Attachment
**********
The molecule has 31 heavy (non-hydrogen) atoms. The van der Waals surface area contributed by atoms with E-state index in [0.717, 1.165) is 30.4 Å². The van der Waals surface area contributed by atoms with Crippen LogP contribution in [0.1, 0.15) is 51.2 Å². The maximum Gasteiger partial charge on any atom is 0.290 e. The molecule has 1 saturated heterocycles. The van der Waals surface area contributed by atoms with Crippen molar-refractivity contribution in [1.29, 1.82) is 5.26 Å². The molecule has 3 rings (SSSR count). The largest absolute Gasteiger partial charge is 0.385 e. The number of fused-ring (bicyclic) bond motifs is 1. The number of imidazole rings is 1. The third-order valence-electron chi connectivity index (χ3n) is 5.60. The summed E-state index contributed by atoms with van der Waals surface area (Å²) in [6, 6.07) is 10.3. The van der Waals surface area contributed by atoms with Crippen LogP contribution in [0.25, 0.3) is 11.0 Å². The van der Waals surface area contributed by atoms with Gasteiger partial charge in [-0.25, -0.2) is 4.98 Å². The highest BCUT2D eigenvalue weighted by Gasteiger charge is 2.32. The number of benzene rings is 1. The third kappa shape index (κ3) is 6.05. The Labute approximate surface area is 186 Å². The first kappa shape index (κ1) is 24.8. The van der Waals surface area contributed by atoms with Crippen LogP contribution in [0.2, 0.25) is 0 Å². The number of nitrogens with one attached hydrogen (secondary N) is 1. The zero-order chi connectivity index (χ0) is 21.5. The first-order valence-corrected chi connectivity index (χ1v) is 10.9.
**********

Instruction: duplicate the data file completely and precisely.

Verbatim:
The molecule has 31 heavy (non-hydrogen) atoms. The van der Waals surface area contributed by atoms with E-state index in [0.717, 1.165) is 30.4 Å². The van der Waals surface area contributed by atoms with Crippen LogP contribution in [0.1, 0.15) is 51.2 Å². The maximum Gasteiger partial charge on any atom is 0.290 e. The molecule has 1 saturated heterocycles. The van der Waals surface area contributed by atoms with Crippen molar-refractivity contribution in [1.29, 1.82) is 5.26 Å². The molecule has 3 rings (SSSR count). The largest absolute Gasteiger partial charge is 0.385 e. The number of fused-ring (bicyclic) bond motifs is 1. The number of imidazole rings is 1. The third-order valence-electron chi connectivity index (χ3n) is 5.60. The summed E-state index contributed by atoms with van der Waals surface area (Å²) in [6, 6.07) is 10.3. The van der Waals surface area contributed by atoms with Crippen LogP contribution in [0.25, 0.3) is 11.0 Å². The van der Waals surface area contributed by atoms with Gasteiger partial charge in [-0.25, -0.2) is 4.98 Å². The highest BCUT2D eigenvalue weighted by Gasteiger charge is 2.32. The number of benzene rings is 1. The third kappa shape index (κ3) is 6.05. The Labute approximate surface area is 186 Å². The first kappa shape index (κ1) is 24.8. The van der Waals surface area contributed by atoms with Crippen LogP contribution in [0.2, 0.25) is 0 Å². The number of nitrogens with one attached hydrogen (secondary N) is 1. The zero-order chi connectivity index (χ0) is 21.5. The first-order valence-corrected chi connectivity index (χ1v) is 10.9.